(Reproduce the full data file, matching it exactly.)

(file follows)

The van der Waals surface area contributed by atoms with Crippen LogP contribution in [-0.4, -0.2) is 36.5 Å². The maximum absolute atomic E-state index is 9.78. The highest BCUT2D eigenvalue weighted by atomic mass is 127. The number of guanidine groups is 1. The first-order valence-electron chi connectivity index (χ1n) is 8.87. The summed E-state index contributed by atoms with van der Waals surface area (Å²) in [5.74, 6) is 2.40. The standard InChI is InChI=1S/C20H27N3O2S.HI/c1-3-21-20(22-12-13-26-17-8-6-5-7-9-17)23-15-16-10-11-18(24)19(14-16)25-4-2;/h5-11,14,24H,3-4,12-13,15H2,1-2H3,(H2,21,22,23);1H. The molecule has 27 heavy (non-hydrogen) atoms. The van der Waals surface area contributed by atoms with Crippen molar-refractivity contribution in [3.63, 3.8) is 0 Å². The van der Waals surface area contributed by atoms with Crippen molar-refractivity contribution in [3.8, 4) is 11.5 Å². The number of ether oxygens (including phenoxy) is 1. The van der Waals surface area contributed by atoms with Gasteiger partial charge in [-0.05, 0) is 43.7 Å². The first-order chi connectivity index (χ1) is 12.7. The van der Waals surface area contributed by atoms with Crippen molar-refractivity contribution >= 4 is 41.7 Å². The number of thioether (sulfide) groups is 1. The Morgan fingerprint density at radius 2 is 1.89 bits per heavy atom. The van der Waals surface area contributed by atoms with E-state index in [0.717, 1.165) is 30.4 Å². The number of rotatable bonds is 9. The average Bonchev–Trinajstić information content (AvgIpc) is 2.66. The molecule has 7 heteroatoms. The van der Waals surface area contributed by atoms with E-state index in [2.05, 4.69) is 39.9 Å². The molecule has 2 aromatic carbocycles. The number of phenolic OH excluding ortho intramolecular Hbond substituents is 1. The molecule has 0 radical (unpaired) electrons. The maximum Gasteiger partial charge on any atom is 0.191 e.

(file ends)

The van der Waals surface area contributed by atoms with Crippen LogP contribution in [-0.4, -0.2) is 36.5 Å². The maximum absolute atomic E-state index is 9.78. The highest BCUT2D eigenvalue weighted by atomic mass is 127. The number of guanidine groups is 1. The first-order valence-electron chi connectivity index (χ1n) is 8.87. The summed E-state index contributed by atoms with van der Waals surface area (Å²) in [5.74, 6) is 2.40. The standard InChI is InChI=1S/C20H27N3O2S.HI/c1-3-21-20(22-12-13-26-17-8-6-5-7-9-17)23-15-16-10-11-18(24)19(14-16)25-4-2;/h5-11,14,24H,3-4,12-13,15H2,1-2H3,(H2,21,22,23);1H. The molecule has 27 heavy (non-hydrogen) atoms. The van der Waals surface area contributed by atoms with Crippen molar-refractivity contribution in [3.63, 3.8) is 0 Å². The van der Waals surface area contributed by atoms with Crippen molar-refractivity contribution in [3.8, 4) is 11.5 Å². The number of ether oxygens (including phenoxy) is 1. The van der Waals surface area contributed by atoms with Gasteiger partial charge in [-0.05, 0) is 43.7 Å². The first-order chi connectivity index (χ1) is 12.7. The van der Waals surface area contributed by atoms with Crippen molar-refractivity contribution >= 4 is 41.7 Å². The number of thioether (sulfide) groups is 1. The Morgan fingerprint density at radius 2 is 1.89 bits per heavy atom. The van der Waals surface area contributed by atoms with E-state index in [0.717, 1.165) is 30.4 Å². The number of rotatable bonds is 9. The average Bonchev–Trinajstić information content (AvgIpc) is 2.66. The molecule has 7 heteroatoms. The van der Waals surface area contributed by atoms with E-state index in [2.05, 4.69) is 39.9 Å². The molecule has 2 aromatic carbocycles. The number of phenolic OH excluding ortho intramolecular Hbond substituents is 1. The molecule has 0 radical (unpaired) electrons. The maximum Gasteiger partial charge on any atom is 0.191 e.